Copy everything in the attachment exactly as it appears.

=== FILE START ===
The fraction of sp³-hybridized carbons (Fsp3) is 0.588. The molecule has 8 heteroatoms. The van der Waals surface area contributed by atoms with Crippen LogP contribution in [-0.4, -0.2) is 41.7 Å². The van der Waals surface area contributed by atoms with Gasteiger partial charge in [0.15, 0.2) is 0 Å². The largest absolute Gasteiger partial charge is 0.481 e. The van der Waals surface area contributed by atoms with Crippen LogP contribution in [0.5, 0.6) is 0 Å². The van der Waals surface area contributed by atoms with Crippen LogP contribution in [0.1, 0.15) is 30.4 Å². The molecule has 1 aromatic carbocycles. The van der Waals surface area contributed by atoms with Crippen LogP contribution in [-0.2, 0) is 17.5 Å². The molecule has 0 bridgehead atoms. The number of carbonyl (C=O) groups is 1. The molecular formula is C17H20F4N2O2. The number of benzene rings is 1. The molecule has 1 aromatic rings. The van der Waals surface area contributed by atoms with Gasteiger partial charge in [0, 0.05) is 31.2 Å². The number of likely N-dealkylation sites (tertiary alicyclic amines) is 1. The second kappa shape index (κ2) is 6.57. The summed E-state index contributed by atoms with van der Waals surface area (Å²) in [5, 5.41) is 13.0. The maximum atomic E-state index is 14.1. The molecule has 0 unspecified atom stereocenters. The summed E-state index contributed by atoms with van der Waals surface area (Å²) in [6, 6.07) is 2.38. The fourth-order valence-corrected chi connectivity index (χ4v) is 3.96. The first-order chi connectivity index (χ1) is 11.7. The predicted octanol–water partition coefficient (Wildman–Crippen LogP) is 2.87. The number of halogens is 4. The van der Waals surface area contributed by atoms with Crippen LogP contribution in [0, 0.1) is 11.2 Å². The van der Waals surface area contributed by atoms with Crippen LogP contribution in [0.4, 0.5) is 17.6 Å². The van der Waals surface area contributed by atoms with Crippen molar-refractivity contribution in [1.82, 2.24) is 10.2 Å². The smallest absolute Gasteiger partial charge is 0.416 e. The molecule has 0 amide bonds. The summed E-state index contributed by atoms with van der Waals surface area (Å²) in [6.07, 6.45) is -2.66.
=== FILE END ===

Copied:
The fraction of sp³-hybridized carbons (Fsp3) is 0.588. The molecule has 8 heteroatoms. The van der Waals surface area contributed by atoms with Crippen LogP contribution in [-0.4, -0.2) is 41.7 Å². The van der Waals surface area contributed by atoms with Gasteiger partial charge in [0.15, 0.2) is 0 Å². The largest absolute Gasteiger partial charge is 0.481 e. The van der Waals surface area contributed by atoms with Crippen LogP contribution in [0.5, 0.6) is 0 Å². The van der Waals surface area contributed by atoms with Crippen LogP contribution in [0.1, 0.15) is 30.4 Å². The molecule has 1 aromatic carbocycles. The van der Waals surface area contributed by atoms with Crippen LogP contribution in [-0.2, 0) is 17.5 Å². The molecule has 0 bridgehead atoms. The number of carbonyl (C=O) groups is 1. The molecular formula is C17H20F4N2O2. The number of benzene rings is 1. The molecule has 1 aromatic rings. The van der Waals surface area contributed by atoms with Gasteiger partial charge in [0, 0.05) is 31.2 Å². The number of likely N-dealkylation sites (tertiary alicyclic amines) is 1. The second kappa shape index (κ2) is 6.57. The summed E-state index contributed by atoms with van der Waals surface area (Å²) in [5, 5.41) is 13.0. The maximum atomic E-state index is 14.1. The molecule has 0 unspecified atom stereocenters. The summed E-state index contributed by atoms with van der Waals surface area (Å²) in [6, 6.07) is 2.38. The fourth-order valence-corrected chi connectivity index (χ4v) is 3.96. The first-order chi connectivity index (χ1) is 11.7. The predicted octanol–water partition coefficient (Wildman–Crippen LogP) is 2.87. The number of halogens is 4. The van der Waals surface area contributed by atoms with Crippen LogP contribution in [0, 0.1) is 11.2 Å². The van der Waals surface area contributed by atoms with Crippen LogP contribution in [0.4, 0.5) is 17.6 Å². The van der Waals surface area contributed by atoms with Crippen molar-refractivity contribution in [1.82, 2.24) is 10.2 Å². The smallest absolute Gasteiger partial charge is 0.416 e. The molecule has 0 amide bonds. The summed E-state index contributed by atoms with van der Waals surface area (Å²) in [6.07, 6.45) is -2.66.